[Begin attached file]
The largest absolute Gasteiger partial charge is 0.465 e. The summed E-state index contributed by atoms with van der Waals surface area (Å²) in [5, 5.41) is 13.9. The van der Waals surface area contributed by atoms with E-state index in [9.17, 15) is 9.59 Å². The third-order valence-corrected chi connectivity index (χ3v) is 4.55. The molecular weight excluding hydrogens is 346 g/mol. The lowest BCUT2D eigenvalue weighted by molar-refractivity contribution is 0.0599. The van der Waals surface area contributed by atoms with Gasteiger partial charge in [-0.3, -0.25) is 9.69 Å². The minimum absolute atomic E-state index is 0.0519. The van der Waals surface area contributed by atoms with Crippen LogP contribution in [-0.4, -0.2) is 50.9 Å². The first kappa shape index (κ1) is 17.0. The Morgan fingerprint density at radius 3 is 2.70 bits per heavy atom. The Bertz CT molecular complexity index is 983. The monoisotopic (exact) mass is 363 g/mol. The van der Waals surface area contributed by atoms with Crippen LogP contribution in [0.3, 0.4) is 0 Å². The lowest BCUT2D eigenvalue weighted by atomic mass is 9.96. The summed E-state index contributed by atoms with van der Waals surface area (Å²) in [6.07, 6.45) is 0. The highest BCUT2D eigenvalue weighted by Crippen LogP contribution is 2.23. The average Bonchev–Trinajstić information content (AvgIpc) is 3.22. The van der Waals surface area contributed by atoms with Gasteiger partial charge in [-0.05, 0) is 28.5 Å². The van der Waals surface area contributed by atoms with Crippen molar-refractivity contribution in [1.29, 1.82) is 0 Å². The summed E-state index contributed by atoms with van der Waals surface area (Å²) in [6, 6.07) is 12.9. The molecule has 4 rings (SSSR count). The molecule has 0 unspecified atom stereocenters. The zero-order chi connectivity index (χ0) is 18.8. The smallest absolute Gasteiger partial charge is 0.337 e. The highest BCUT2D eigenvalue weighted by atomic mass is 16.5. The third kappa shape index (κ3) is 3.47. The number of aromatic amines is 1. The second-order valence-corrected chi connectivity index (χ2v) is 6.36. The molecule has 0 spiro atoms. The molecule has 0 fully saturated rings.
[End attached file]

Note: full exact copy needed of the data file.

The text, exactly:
The largest absolute Gasteiger partial charge is 0.465 e. The summed E-state index contributed by atoms with van der Waals surface area (Å²) in [5, 5.41) is 13.9. The van der Waals surface area contributed by atoms with E-state index in [9.17, 15) is 9.59 Å². The third-order valence-corrected chi connectivity index (χ3v) is 4.55. The molecular weight excluding hydrogens is 346 g/mol. The lowest BCUT2D eigenvalue weighted by molar-refractivity contribution is 0.0599. The van der Waals surface area contributed by atoms with Gasteiger partial charge in [-0.3, -0.25) is 9.69 Å². The minimum absolute atomic E-state index is 0.0519. The van der Waals surface area contributed by atoms with Crippen LogP contribution in [-0.4, -0.2) is 50.9 Å². The first kappa shape index (κ1) is 17.0. The Morgan fingerprint density at radius 3 is 2.70 bits per heavy atom. The Bertz CT molecular complexity index is 983. The monoisotopic (exact) mass is 363 g/mol. The van der Waals surface area contributed by atoms with Crippen LogP contribution in [0.3, 0.4) is 0 Å². The lowest BCUT2D eigenvalue weighted by atomic mass is 9.96. The summed E-state index contributed by atoms with van der Waals surface area (Å²) in [6.07, 6.45) is 0. The highest BCUT2D eigenvalue weighted by Crippen LogP contribution is 2.23. The average Bonchev–Trinajstić information content (AvgIpc) is 3.22. The van der Waals surface area contributed by atoms with Gasteiger partial charge in [-0.05, 0) is 28.5 Å². The van der Waals surface area contributed by atoms with Crippen molar-refractivity contribution in [1.29, 1.82) is 0 Å². The summed E-state index contributed by atoms with van der Waals surface area (Å²) in [6, 6.07) is 12.9. The molecule has 4 rings (SSSR count). The molecule has 0 unspecified atom stereocenters. The zero-order chi connectivity index (χ0) is 18.8. The smallest absolute Gasteiger partial charge is 0.337 e. The highest BCUT2D eigenvalue weighted by atomic mass is 16.5. The third kappa shape index (κ3) is 3.47. The number of aromatic amines is 1. The second-order valence-corrected chi connectivity index (χ2v) is 6.36. The molecule has 0 spiro atoms. The molecule has 0 fully saturated rings.